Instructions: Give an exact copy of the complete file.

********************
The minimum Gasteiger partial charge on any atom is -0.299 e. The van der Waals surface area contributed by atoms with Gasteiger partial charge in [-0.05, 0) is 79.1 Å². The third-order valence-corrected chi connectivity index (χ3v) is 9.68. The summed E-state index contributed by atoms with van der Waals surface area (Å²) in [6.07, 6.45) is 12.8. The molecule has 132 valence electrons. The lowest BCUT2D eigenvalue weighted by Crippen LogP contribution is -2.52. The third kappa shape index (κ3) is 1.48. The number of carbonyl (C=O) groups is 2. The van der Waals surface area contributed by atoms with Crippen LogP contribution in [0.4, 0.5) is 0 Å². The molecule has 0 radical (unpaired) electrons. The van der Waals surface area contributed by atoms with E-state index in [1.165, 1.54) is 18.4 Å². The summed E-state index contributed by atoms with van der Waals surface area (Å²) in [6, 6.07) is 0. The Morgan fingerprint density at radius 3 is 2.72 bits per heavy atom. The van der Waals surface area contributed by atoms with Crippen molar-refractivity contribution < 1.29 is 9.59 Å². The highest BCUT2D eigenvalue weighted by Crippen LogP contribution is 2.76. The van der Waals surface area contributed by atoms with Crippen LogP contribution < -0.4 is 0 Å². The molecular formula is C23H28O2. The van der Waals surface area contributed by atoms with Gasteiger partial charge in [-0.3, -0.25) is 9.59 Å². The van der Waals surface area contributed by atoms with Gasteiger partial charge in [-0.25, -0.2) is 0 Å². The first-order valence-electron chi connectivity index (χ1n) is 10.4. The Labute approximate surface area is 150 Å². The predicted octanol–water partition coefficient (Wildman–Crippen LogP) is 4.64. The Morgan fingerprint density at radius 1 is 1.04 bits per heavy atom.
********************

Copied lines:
The minimum Gasteiger partial charge on any atom is -0.299 e. The van der Waals surface area contributed by atoms with Gasteiger partial charge in [-0.05, 0) is 79.1 Å². The third-order valence-corrected chi connectivity index (χ3v) is 9.68. The summed E-state index contributed by atoms with van der Waals surface area (Å²) in [6.07, 6.45) is 12.8. The molecule has 132 valence electrons. The lowest BCUT2D eigenvalue weighted by Crippen LogP contribution is -2.52. The third kappa shape index (κ3) is 1.48. The number of carbonyl (C=O) groups is 2. The van der Waals surface area contributed by atoms with Crippen LogP contribution in [0.4, 0.5) is 0 Å². The molecule has 0 radical (unpaired) electrons. The van der Waals surface area contributed by atoms with E-state index in [1.165, 1.54) is 18.4 Å². The summed E-state index contributed by atoms with van der Waals surface area (Å²) in [6, 6.07) is 0. The Morgan fingerprint density at radius 3 is 2.72 bits per heavy atom. The van der Waals surface area contributed by atoms with Crippen molar-refractivity contribution < 1.29 is 9.59 Å². The highest BCUT2D eigenvalue weighted by Crippen LogP contribution is 2.76. The van der Waals surface area contributed by atoms with Crippen LogP contribution < -0.4 is 0 Å². The molecular formula is C23H28O2. The van der Waals surface area contributed by atoms with Gasteiger partial charge in [-0.3, -0.25) is 9.59 Å². The van der Waals surface area contributed by atoms with Gasteiger partial charge in [-0.25, -0.2) is 0 Å². The first-order valence-electron chi connectivity index (χ1n) is 10.4. The Labute approximate surface area is 150 Å². The predicted octanol–water partition coefficient (Wildman–Crippen LogP) is 4.64. The Morgan fingerprint density at radius 1 is 1.04 bits per heavy atom.